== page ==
Becoming a Digital Utility

by Richard Wiles, Digital Innovation Manager, National Grid

Richard Wiles

Richard Wiles explains how National Grid is embracing innovation by unleashing the creativity of its IT team

There has long been a stereotype that the UK utilities sector is a sort of “Lost World” – an industry populated by dinosaurs who have done the same job in the same way for the last 100 years, and have little desire or incentive to change.

As with all stereotypes, there’s a small grain of truth in this. Most utilities are weighed down by thousands of miles of legacy pipes and cables that need to be maintained – and sometimes it’s hard to innovate when a substantial portion of your assets are buried in the ground.

The scale at which UK utilities operate can also make the industry more ponderous than other sectors: it may seem that the rollout of smart meters, for example, is going slowly – but the technical and regulatory challenges involved in replacing meters for 26 million homes dwarf the kinds of problems that smaller companies generally have to deal with.

Nevertheless, on the whole, the dinosaur image is unfair. Although the core business of a utility involves managing large and inflexible infrastructures, there are many opportunities for innovation within the lifecycle of building and maintaining an asset – and utilities are increasingly seeing the advantages of differentiating themselves by seizing those opportunities.

Building an innovation team

At National Grid we’ve established an organization called ngLabs, a small UK and US team of developers dedicated to trialling new technologies and approaches. The prototypes we create help us explore creative ideas and test whether they could contribute to our next generation of digital services.

We are a skunkworks team operating in a corporate environment. We run on a shoestring budget with a team of bright young developers who have the imagination to try new things, a healthy disrespect for the conventional way of delivering work, and the flexibility to take on different roles. Most importantly, this team has the courage to fail fast when something isn’t working.

That last point is particularly critical: in traditional IT projects, failure needs to be avoided at all costs as we seek to achieve the nirvana of certainty around time, cost and quality. By contrast, when you’re developing experimental prototypes, a high rate of failure is inevitable. The key is to be able to make the cost of experimentation as low as possible, so that failure doesn’t come at a high price.

This requires such a different approach that it’s a good idea to separate your core IT team from your innovation team, and adopt what is commonly known as a two-speed IT strategy.

In our case, the ngLabs team works on prototypes with emerging technologies – including every type of reality (augmented/virtual/mixed), wearables, nearables, energy management systems, analytics, voice assistants, drones and everything in between – while the main IT team handles the business-critical systems.

Innovation is impossible without core IT

The term “two-speed IT” shouldn’t be taken to mean that the core IT team are slow and inflexible, or that they’re somehow less important than the innovation team. This is far from being the case. The teams have separate responsibilities, and both are vital to the success of a digital utility.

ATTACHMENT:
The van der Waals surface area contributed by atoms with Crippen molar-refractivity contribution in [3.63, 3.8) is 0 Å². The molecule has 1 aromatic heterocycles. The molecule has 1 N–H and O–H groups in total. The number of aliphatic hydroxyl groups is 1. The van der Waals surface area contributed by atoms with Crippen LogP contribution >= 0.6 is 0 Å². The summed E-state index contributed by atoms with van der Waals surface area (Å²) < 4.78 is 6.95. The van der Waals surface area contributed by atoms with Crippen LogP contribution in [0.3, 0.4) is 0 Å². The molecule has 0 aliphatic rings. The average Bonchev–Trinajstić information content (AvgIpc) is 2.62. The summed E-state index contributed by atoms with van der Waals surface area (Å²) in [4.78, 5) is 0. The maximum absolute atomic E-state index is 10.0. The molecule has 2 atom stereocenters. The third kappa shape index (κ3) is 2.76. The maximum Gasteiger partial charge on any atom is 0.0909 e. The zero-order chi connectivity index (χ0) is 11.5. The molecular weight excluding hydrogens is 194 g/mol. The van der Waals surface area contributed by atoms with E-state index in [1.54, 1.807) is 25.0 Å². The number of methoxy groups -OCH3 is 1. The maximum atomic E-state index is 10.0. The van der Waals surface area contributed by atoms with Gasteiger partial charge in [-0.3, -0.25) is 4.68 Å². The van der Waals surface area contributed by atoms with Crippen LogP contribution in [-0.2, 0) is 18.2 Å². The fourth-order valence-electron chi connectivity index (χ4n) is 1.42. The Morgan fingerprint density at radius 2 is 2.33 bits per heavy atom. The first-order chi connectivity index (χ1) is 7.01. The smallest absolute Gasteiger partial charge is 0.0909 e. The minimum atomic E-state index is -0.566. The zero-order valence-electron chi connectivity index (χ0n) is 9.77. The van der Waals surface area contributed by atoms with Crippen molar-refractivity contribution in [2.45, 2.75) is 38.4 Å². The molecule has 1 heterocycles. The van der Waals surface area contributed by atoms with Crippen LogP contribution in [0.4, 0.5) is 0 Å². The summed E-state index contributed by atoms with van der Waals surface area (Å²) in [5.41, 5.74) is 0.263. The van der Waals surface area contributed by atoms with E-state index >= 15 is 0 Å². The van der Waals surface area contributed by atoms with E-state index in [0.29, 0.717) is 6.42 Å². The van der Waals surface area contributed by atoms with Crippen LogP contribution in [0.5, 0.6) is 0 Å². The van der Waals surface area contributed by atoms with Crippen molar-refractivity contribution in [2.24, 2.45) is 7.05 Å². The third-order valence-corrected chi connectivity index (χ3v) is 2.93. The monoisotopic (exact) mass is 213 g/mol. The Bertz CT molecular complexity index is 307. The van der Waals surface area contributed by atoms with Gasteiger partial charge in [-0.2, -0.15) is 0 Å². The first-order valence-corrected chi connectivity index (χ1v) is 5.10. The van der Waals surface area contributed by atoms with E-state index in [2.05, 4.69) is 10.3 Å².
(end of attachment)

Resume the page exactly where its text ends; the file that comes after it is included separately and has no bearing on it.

For example, at ngLabs, we’ve started working on prototypes using augmented reality headsets. These technology trials are looking at the feasibility of using head-mounted displays as a tool to provide job/asset information to our field workers.

For the deployment of this type of tool to be effective, we will rely on data from our enterprise asset management system, and that data needs to be captured accurately, managed effectively, and delivered quickly whenever we need it. Without the core IT team’s tireless effort to architect and build central data repositories and robust data capture and integration platforms, it would be impossible to obtain access to the information that these innovative tools rely on to be successful.

It’s also important to recognize that making a prototype is only supposed to be a means to an end. The real goal is to turn that prototype into a full-scale production solution – and that’s where the core IT team comes in. When we’ve shown that a solution is worthwhile, we need the core IT team’s help to make it scalable and reliable, and to integrate it with our existing core systems.

For example, when we’re experimenting with using cameras mounted on drones to conduct inspections of hard-to-reach assets, we know that any solution we build needs to work hand-in-hand with our existing field data capture solutions, such as Affinity Fieldreach from AMT-SYBEX. Collaborating closely with the core IT team and with partners like AMT-SYBEX is critical for long-term success.

Finding a recipe for successful innovation

I am not an expert, and I would never claim that the way we work at ngLabs is the only way to succeed: as far as innovation is concerned, there are many ways to skin the proverbial cat. Nevertheless, I do think that to shake off the dinosaur image and embrace innovation, utilities will need a healthy disrespect for received wisdom and the humility to accept that willingness to innovate requires willingness to fail.

Finally, it’s important to realise that experimental failures aren’t just inevitable, they’re valuable. By trying and failing, you’re mapping out what is possible and practical with the current state of technology, so you have a better idea of where to invest your efforts in the future. And when that map eventually leads you to a crazy idea that does work out, you’re much more likely to be the first to market, and the best placed to take advantage of it.

Richard Wiles, Digital Innovation Manager, National Grid, was a speaker at our recent customer event.